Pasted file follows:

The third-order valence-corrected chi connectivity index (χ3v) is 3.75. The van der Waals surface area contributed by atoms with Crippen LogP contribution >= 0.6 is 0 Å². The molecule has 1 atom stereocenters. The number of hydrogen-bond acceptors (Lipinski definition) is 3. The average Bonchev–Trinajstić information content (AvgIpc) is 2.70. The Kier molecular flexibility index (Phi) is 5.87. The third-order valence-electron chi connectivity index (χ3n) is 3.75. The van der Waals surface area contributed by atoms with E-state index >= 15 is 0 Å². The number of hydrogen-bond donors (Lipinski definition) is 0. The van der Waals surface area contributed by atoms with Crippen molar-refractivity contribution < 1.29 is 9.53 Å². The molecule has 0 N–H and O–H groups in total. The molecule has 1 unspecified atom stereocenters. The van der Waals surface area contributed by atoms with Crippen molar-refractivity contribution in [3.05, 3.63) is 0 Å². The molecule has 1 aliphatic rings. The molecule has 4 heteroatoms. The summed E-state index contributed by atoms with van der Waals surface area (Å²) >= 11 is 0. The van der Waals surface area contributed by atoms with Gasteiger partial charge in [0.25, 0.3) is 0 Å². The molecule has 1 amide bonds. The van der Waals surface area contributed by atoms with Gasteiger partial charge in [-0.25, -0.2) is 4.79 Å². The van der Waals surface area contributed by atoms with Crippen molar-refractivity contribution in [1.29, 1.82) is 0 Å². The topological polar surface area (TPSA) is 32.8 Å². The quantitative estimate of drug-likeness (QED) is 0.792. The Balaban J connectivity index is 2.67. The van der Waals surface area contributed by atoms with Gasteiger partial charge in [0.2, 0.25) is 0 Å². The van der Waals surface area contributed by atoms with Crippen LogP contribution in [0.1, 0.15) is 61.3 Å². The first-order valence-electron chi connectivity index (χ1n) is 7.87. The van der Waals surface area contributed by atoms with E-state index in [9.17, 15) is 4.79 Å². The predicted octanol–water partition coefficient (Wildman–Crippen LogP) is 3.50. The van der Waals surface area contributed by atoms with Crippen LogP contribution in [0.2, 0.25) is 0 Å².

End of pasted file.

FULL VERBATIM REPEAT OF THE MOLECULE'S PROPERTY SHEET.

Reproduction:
The third-order valence-corrected chi connectivity index (χ3v) is 3.75. The van der Waals surface area contributed by atoms with Crippen LogP contribution >= 0.6 is 0 Å². The molecule has 1 atom stereocenters. The number of hydrogen-bond acceptors (Lipinski definition) is 3. The average Bonchev–Trinajstić information content (AvgIpc) is 2.70. The Kier molecular flexibility index (Phi) is 5.87. The third-order valence-electron chi connectivity index (χ3n) is 3.75. The van der Waals surface area contributed by atoms with E-state index >= 15 is 0 Å². The number of hydrogen-bond donors (Lipinski definition) is 0. The van der Waals surface area contributed by atoms with Crippen molar-refractivity contribution < 1.29 is 9.53 Å². The molecule has 0 N–H and O–H groups in total. The molecule has 1 unspecified atom stereocenters. The van der Waals surface area contributed by atoms with Crippen molar-refractivity contribution in [3.05, 3.63) is 0 Å². The molecule has 1 aliphatic rings. The molecule has 4 heteroatoms. The summed E-state index contributed by atoms with van der Waals surface area (Å²) >= 11 is 0. The van der Waals surface area contributed by atoms with Gasteiger partial charge in [0.25, 0.3) is 0 Å². The molecule has 1 amide bonds. The van der Waals surface area contributed by atoms with Gasteiger partial charge in [-0.25, -0.2) is 4.79 Å². The van der Waals surface area contributed by atoms with Crippen molar-refractivity contribution in [1.29, 1.82) is 0 Å². The topological polar surface area (TPSA) is 32.8 Å². The quantitative estimate of drug-likeness (QED) is 0.792. The Balaban J connectivity index is 2.67. The van der Waals surface area contributed by atoms with Gasteiger partial charge in [0.2, 0.25) is 0 Å². The van der Waals surface area contributed by atoms with Crippen LogP contribution in [0.1, 0.15) is 61.3 Å². The first-order valence-electron chi connectivity index (χ1n) is 7.87. The van der Waals surface area contributed by atoms with E-state index in [9.17, 15) is 4.79 Å². The predicted octanol–water partition coefficient (Wildman–Crippen LogP) is 3.50. The van der Waals surface area contributed by atoms with Crippen LogP contribution in [0.2, 0.25) is 0 Å².